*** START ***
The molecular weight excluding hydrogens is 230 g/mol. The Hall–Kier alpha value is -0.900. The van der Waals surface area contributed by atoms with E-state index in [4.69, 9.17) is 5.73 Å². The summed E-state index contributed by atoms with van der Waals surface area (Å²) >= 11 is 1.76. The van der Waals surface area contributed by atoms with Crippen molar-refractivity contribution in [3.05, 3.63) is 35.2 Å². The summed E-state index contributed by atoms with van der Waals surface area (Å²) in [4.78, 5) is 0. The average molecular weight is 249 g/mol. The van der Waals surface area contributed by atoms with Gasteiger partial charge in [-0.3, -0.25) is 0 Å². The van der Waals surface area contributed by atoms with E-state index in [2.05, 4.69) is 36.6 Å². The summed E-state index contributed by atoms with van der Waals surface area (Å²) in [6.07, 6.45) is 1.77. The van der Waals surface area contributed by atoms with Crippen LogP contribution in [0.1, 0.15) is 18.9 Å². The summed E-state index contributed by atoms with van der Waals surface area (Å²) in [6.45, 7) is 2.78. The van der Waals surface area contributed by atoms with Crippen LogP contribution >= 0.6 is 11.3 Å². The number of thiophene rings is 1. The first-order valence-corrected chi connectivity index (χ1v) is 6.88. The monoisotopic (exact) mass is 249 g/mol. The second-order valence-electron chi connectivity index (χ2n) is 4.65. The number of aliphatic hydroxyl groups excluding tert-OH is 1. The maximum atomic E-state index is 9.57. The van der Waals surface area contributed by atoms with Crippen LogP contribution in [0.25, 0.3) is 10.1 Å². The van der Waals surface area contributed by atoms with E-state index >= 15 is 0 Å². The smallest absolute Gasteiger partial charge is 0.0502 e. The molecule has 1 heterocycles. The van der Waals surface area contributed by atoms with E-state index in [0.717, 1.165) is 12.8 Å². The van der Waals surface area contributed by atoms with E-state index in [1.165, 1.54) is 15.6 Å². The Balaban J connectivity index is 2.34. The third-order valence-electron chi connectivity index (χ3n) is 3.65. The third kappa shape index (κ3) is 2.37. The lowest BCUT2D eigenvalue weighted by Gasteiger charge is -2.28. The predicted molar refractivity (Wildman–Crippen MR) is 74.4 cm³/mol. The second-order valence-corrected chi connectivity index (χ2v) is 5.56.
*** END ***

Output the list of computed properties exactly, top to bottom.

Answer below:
The molecular weight excluding hydrogens is 230 g/mol. The Hall–Kier alpha value is -0.900. The van der Waals surface area contributed by atoms with E-state index in [4.69, 9.17) is 5.73 Å². The summed E-state index contributed by atoms with van der Waals surface area (Å²) >= 11 is 1.76. The van der Waals surface area contributed by atoms with Crippen molar-refractivity contribution in [3.05, 3.63) is 35.2 Å². The summed E-state index contributed by atoms with van der Waals surface area (Å²) in [4.78, 5) is 0. The average molecular weight is 249 g/mol. The van der Waals surface area contributed by atoms with Gasteiger partial charge in [-0.3, -0.25) is 0 Å². The van der Waals surface area contributed by atoms with E-state index in [2.05, 4.69) is 36.6 Å². The summed E-state index contributed by atoms with van der Waals surface area (Å²) in [6.07, 6.45) is 1.77. The van der Waals surface area contributed by atoms with Crippen LogP contribution in [0.1, 0.15) is 18.9 Å². The summed E-state index contributed by atoms with van der Waals surface area (Å²) in [6.45, 7) is 2.78. The van der Waals surface area contributed by atoms with Crippen LogP contribution >= 0.6 is 11.3 Å². The number of thiophene rings is 1. The first-order valence-corrected chi connectivity index (χ1v) is 6.88. The monoisotopic (exact) mass is 249 g/mol. The second-order valence-electron chi connectivity index (χ2n) is 4.65. The number of aliphatic hydroxyl groups excluding tert-OH is 1. The maximum atomic E-state index is 9.57. The van der Waals surface area contributed by atoms with Crippen LogP contribution in [0.25, 0.3) is 10.1 Å². The van der Waals surface area contributed by atoms with E-state index >= 15 is 0 Å². The smallest absolute Gasteiger partial charge is 0.0502 e. The molecule has 1 heterocycles. The van der Waals surface area contributed by atoms with E-state index in [0.717, 1.165) is 12.8 Å². The van der Waals surface area contributed by atoms with E-state index in [1.165, 1.54) is 15.6 Å². The Balaban J connectivity index is 2.34. The third-order valence-electron chi connectivity index (χ3n) is 3.65. The third kappa shape index (κ3) is 2.37. The lowest BCUT2D eigenvalue weighted by Gasteiger charge is -2.28. The predicted molar refractivity (Wildman–Crippen MR) is 74.4 cm³/mol. The second-order valence-corrected chi connectivity index (χ2v) is 5.56.